May 15, 2019
With the inauguration of Chicago’s first new mayor in eight years less than a week away, the prospect of change was a focal point of Tuesday’s Connect Chicago event. It was an underlying theme in each of the presentations the 200-plus attendees saw, on subjects that ranged from the region’s economic outlook to mega-projects.
For incoming Mayor Lori Lightfoot, “The biggest challenge is to get everyone pulling in the same direction,” said City Treasurer Kurt Summers during a one-on-one keynote interview by Craig Huffman, co-founder and managing partner of Metroedge.
Not all of the potential for change stems from new faces in City Hall, who include several new City Council members as well as the new mayor. Nor is it limited to actions taken within Illinois, whether by the new governor, J.B. Pritzker, or the new Cook County assessor, Fritz Kaegi, whose new formula for assessing commercial properties drew both praise and sharp criticism from panelists.
Another catalyst for widespread change is hardly a newcomer to the conversation: the IRS, which issued new proposed guidelines on Qualified Opportunity Zone investments in April. The new guidance helped to illuminate a great many areas of uncertainty about the program that came into being as a product of Congress’ 2017 tax reform.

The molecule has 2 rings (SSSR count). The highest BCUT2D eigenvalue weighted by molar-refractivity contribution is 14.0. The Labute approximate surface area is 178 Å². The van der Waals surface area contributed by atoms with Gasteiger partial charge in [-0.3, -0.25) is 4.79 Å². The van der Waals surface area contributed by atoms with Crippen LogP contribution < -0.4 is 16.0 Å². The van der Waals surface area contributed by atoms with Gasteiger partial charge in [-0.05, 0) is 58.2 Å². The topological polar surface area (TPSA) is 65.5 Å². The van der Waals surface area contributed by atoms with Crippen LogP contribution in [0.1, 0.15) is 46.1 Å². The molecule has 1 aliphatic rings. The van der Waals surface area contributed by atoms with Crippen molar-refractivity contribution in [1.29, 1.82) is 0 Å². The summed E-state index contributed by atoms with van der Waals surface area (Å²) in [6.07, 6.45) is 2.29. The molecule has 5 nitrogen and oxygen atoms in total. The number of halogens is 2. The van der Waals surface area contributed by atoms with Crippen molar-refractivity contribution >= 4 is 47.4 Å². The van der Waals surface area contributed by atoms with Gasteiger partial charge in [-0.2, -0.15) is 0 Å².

In a well-received panel discussion of QOZs and their benefits and risks of investing in them, Wipfli LLP’s Josh Graham provided a high-level view of the points of additional clarity provided by the new guidelines, while investors Leon Walker of DL3 Realty and Tony Lindsay of North Wells Capital drilled down into what makes QOZ investments work.
In both Chicago and more broadly across the U.S., most of the census tracts that have been selected as QOZs probably wouldn’t draw investment capital on their own. And that, said Walker, is why the program was structured in the way that it was.
“You can’t do enough charitable investment in these neighborhoods to really turn the tide,” Walker told the Connect Chicago audience. There needs to be additional incentives to attract private capital.
Check back over the next few days for in-depth discussions of the Connect Chicago panels.
Pictured: The Opportunity Zones panel at Connect Chicago
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